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Have you ever had that feeling called “sticker shock?” If not, you will when you see the price of a casebook. Not only do law students have casebooks to purchase for each course, but you’ll also purchase recommended books (in undergrad you may have gotten away without purchasing these, but in law school just consider recommended books as required) and supplemental books used to help connect the dots. Here are a few tips to help you keep textbook expenses down.
Order your books early to ensure that you have every book before they sell out at your local book store and to give yourself time to shop for the best prices. If you order early through your university, you can have a better pick for used books and you will likely receive a discount. Besides, if you are a law student, not only should you order early, you should be reading early, too!
Try to get your books for free. Sometimes you can find scholarships specifically for the purchase of books. Also, as applications decline for law school, some schools are providing incentives such as paying for textbooks for the first year. If your professor didn’t change the edition of the book from the previous year, ask an upperclassman to borrow their old book for the semester. Sometimes your law library will carry the recommended and supplement books, which you can check out for free (although you may not be able to rent it for the entire semester).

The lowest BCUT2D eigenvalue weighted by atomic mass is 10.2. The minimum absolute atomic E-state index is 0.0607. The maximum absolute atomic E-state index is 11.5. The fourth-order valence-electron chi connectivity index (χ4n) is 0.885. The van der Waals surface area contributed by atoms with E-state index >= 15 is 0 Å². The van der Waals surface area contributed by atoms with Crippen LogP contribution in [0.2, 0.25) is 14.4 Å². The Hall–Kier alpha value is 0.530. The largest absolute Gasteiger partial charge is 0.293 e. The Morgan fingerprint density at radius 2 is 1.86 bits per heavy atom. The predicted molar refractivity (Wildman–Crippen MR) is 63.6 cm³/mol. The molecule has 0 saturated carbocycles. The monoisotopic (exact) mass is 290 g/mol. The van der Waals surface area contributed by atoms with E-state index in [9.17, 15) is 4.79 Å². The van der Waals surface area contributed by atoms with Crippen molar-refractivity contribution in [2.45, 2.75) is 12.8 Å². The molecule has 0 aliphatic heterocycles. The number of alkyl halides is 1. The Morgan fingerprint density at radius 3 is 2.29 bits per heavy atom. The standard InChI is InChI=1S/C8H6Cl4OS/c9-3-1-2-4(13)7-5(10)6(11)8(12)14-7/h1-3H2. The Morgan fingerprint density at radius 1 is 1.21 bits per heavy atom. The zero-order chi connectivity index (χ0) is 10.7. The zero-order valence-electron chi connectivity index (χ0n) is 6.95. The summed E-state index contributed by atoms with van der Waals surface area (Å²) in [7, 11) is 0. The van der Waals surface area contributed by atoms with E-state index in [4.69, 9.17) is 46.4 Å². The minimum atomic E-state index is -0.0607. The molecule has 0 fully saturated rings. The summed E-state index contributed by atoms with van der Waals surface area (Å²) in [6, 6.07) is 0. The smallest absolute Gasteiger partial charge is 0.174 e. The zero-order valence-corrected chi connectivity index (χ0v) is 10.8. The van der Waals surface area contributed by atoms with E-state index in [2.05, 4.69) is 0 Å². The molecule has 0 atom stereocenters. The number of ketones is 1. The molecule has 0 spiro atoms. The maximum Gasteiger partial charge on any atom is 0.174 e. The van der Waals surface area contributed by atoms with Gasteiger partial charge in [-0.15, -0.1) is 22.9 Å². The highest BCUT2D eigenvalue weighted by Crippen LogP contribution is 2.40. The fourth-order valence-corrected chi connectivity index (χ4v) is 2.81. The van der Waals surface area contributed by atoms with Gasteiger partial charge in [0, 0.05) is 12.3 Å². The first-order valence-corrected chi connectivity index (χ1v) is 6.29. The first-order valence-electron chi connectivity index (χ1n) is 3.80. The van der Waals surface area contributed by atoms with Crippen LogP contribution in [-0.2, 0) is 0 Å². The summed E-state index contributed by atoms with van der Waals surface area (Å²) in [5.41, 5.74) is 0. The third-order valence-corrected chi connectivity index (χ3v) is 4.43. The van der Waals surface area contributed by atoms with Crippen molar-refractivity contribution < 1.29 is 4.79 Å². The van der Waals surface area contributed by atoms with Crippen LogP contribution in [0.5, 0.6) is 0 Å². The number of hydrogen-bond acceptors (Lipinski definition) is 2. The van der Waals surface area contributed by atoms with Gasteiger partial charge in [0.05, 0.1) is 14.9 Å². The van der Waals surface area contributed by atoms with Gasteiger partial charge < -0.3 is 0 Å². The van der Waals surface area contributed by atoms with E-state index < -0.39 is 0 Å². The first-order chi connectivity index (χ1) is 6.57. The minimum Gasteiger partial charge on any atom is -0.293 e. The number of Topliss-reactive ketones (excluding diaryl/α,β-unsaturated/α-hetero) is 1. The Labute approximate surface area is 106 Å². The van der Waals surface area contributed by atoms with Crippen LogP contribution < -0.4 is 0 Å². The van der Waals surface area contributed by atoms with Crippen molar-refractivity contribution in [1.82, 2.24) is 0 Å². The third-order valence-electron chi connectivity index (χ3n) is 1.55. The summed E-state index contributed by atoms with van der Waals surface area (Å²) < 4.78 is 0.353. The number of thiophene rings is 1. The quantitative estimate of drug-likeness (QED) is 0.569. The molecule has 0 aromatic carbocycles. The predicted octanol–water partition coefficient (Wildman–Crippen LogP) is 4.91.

Get your books at discounted rates. Used books are a great option to keep your textbook expenses at a minimum. Again, if you shop early you can find used books at your school’s bookstore that are practically new. However, if you do purchase used books, don’t rely on highlighting and marginal notes during your reading – they could be wrong and you should be digesting the information yourself. Find used books online or in discount stores such as Half Price Books. If you work in a university bookstore during the busy season (first few weeks of the semester), you usually get benefits in addition to an hourly wage like discounts on your books.
Make the technological leap to eBooks. More and more books are released as eBooks and some textbooks also are rereleasing as eBooks. Publishers save money on “printing” these books and they pass the savings onto the consumer, allowing you to find the eBook version for a fraction of the price of the hardcopy/paperback equivalent. And, as an added bonus, you’ll have fewer books to lug around, removing the stresses on your lower back!
See you Next Wednesday,
Jenny L. MaxeyAuthor of Barrister on a Budget: Investing in Law School…Without Breaking the Bank
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